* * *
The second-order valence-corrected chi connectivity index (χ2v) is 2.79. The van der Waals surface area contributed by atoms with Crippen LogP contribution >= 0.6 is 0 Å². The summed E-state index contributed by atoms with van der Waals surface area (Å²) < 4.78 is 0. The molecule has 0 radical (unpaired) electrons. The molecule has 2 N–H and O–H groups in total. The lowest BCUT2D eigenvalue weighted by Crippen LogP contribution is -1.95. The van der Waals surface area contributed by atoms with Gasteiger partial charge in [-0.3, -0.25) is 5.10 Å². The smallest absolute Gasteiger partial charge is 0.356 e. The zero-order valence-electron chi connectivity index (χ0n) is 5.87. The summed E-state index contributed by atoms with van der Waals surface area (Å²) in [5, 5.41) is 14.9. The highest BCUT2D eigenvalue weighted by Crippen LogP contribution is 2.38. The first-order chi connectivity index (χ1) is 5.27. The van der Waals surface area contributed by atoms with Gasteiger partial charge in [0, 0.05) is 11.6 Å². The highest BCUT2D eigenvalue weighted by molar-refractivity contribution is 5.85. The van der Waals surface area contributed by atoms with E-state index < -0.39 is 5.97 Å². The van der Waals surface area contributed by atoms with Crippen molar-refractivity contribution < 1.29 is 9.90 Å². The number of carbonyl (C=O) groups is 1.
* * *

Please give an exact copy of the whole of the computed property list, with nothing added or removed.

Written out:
The second-order valence-corrected chi connectivity index (χ2v) is 2.79. The van der Waals surface area contributed by atoms with Crippen LogP contribution >= 0.6 is 0 Å². The summed E-state index contributed by atoms with van der Waals surface area (Å²) < 4.78 is 0. The molecule has 0 radical (unpaired) electrons. The molecule has 2 N–H and O–H groups in total. The lowest BCUT2D eigenvalue weighted by Crippen LogP contribution is -1.95. The van der Waals surface area contributed by atoms with Gasteiger partial charge in [-0.3, -0.25) is 5.10 Å². The smallest absolute Gasteiger partial charge is 0.356 e. The zero-order valence-electron chi connectivity index (χ0n) is 5.87. The summed E-state index contributed by atoms with van der Waals surface area (Å²) in [5, 5.41) is 14.9. The highest BCUT2D eigenvalue weighted by Crippen LogP contribution is 2.38. The first-order chi connectivity index (χ1) is 5.27. The van der Waals surface area contributed by atoms with Gasteiger partial charge in [0, 0.05) is 11.6 Å². The highest BCUT2D eigenvalue weighted by molar-refractivity contribution is 5.85. The van der Waals surface area contributed by atoms with E-state index < -0.39 is 5.97 Å². The van der Waals surface area contributed by atoms with Crippen molar-refractivity contribution < 1.29 is 9.90 Å². The number of carbonyl (C=O) groups is 1.